The Wisconsin Retirement Systems $3.6 billion all-equity variable fund could be closed to new participants because of its 39% investment loss in 2008, but an allocation restructuring to reduce risk is not being considered at this time, said Vicki Hearing, Wisconsin Investment Board public information officer, and Matthew Stohr, Wisconsin Department of Employee Trust Funds spokesman.
Both actions closing the fund to new participants and any change from a 100% equity allocation would require legislation.
State Sen. Robert Wirch, co-chair of the Joint Survey Committee on Retirement Systems, is drafting a bill to close the fund to new participants, said Jennifer Bishop, committee clerk, although she couldnt say whether it would be introduced.
Mr. Stohr said: The ETF board decided from a design policy standpoint that the fund is not in the best interest of members and recommended the Legislature close the variable fund to new members. The board didnt ask for a change in allocation.
The bill wouldnt affect existing variable fund participants, he added. About 20% of the Wisconsin Retirement System members participate in the variable fund.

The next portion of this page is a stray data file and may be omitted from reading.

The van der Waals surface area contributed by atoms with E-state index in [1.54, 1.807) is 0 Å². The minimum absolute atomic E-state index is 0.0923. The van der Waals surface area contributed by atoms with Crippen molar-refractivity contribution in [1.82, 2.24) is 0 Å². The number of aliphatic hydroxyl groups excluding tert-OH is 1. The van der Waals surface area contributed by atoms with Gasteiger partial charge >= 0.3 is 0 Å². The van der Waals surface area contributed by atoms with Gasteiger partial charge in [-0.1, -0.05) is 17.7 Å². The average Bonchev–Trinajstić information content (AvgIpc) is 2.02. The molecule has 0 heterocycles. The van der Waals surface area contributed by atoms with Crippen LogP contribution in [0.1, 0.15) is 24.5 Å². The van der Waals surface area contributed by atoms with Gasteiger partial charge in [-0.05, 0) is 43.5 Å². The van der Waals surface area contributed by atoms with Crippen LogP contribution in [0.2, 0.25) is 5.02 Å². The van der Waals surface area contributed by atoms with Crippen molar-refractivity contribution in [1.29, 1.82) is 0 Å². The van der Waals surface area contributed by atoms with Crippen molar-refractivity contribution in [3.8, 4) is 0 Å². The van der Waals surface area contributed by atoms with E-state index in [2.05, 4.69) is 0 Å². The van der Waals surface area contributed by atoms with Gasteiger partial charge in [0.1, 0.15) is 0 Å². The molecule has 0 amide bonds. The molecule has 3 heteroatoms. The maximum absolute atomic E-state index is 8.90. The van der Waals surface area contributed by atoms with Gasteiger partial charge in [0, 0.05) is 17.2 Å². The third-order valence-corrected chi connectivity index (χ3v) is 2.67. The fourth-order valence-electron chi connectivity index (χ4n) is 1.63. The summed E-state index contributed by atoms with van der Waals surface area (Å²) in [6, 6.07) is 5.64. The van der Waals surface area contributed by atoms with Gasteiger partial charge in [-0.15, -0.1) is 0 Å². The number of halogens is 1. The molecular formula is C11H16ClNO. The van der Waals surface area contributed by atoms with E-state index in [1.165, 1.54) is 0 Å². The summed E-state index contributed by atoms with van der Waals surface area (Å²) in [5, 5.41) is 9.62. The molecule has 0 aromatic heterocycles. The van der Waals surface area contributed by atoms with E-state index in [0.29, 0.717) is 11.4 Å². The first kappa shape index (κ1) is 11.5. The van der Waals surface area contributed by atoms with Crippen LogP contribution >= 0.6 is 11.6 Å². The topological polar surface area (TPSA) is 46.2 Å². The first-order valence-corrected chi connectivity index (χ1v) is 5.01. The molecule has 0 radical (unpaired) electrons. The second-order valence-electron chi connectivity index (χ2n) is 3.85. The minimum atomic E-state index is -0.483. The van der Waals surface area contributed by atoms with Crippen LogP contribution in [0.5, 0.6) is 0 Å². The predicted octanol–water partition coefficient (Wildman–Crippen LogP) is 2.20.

In a Feb. 26 presentation to a Wisconsin Legislative Council symposium, David Stella, ETF secretary, said, SWIB analyzed the variable fund structure and concluded asset allocation changes were needed.
But Mr. Stohr and Ms. Hearing said an allocation change isnt being considered by ETF, which administers the $58.6 billion retirement system, or SWIB, which oversees the investments. Both are in Madison.
I dont anticipate (the allocation) will change, Mr. Stohr said.
The earliest SWIB would consider a change, if it does so, would be in October when it reviews it target allocation, Ms. Hearing said.
The variable funds allocation is 69% domestic equity, 30% international equity and 1% in a multiasset fund for liquidity, Ms. Hearing said. It is invested in a mix of active and passive portfolios, run by both internal and external managers. State statute requires the all-equity allocation and making the fund available to participants.
The variable fund investment returns by law must be fully recognized each year, causing its annuities this year to drop 42%, including an annuity administration cushion. The drop is the largest ever for the fund, according to Mr. Stellas presentation.